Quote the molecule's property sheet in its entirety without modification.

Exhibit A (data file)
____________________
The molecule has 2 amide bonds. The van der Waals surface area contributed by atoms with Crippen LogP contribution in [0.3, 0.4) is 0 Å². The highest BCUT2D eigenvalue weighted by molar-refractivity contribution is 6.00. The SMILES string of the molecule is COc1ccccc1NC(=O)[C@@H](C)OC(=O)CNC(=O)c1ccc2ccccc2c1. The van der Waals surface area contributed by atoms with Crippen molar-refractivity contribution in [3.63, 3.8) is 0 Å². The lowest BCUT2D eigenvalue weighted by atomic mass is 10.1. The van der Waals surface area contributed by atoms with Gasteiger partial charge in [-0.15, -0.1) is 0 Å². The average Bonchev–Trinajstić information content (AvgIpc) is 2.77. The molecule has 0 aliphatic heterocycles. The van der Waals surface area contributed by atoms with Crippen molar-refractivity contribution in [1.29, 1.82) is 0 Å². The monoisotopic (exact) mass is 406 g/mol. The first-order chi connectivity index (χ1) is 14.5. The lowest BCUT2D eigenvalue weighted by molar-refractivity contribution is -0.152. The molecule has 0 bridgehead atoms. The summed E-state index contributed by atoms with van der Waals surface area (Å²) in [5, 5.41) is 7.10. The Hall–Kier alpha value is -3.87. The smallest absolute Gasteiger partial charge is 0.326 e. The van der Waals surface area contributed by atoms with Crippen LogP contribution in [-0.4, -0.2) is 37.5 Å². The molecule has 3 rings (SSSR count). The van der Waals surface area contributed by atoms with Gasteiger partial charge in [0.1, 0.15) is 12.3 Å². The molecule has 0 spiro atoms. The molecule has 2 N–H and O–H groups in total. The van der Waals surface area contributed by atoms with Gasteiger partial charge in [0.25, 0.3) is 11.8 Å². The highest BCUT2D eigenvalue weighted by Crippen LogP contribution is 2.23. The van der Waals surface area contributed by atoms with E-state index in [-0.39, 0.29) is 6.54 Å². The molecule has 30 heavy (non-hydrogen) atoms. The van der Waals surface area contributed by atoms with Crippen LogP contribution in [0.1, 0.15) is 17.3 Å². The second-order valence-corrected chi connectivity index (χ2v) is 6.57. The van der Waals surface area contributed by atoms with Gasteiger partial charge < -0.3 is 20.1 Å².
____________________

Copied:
The molecule has 2 amide bonds. The van der Waals surface area contributed by atoms with Crippen LogP contribution in [0.3, 0.4) is 0 Å². The highest BCUT2D eigenvalue weighted by molar-refractivity contribution is 6.00. The SMILES string of the molecule is COc1ccccc1NC(=O)[C@@H](C)OC(=O)CNC(=O)c1ccc2ccccc2c1. The van der Waals surface area contributed by atoms with Crippen molar-refractivity contribution in [3.63, 3.8) is 0 Å². The lowest BCUT2D eigenvalue weighted by atomic mass is 10.1. The van der Waals surface area contributed by atoms with Gasteiger partial charge in [-0.15, -0.1) is 0 Å². The average Bonchev–Trinajstić information content (AvgIpc) is 2.77. The molecule has 0 aliphatic heterocycles. The van der Waals surface area contributed by atoms with Crippen molar-refractivity contribution in [1.29, 1.82) is 0 Å². The monoisotopic (exact) mass is 406 g/mol. The first-order chi connectivity index (χ1) is 14.5. The lowest BCUT2D eigenvalue weighted by molar-refractivity contribution is -0.152. The molecule has 0 bridgehead atoms. The summed E-state index contributed by atoms with van der Waals surface area (Å²) in [5, 5.41) is 7.10. The Hall–Kier alpha value is -3.87. The smallest absolute Gasteiger partial charge is 0.326 e. The van der Waals surface area contributed by atoms with Crippen LogP contribution in [-0.4, -0.2) is 37.5 Å². The molecule has 3 rings (SSSR count). The van der Waals surface area contributed by atoms with Gasteiger partial charge in [0.1, 0.15) is 12.3 Å². The molecule has 0 spiro atoms. The molecule has 2 N–H and O–H groups in total. The van der Waals surface area contributed by atoms with Gasteiger partial charge in [0.25, 0.3) is 11.8 Å². The highest BCUT2D eigenvalue weighted by Crippen LogP contribution is 2.23. The van der Waals surface area contributed by atoms with E-state index in [-0.39, 0.29) is 6.54 Å². The molecule has 30 heavy (non-hydrogen) atoms. The van der Waals surface area contributed by atoms with Crippen LogP contribution in [0.1, 0.15) is 17.3 Å². The second-order valence-corrected chi connectivity index (χ2v) is 6.57. The van der Waals surface area contributed by atoms with Gasteiger partial charge < -0.3 is 20.1 Å².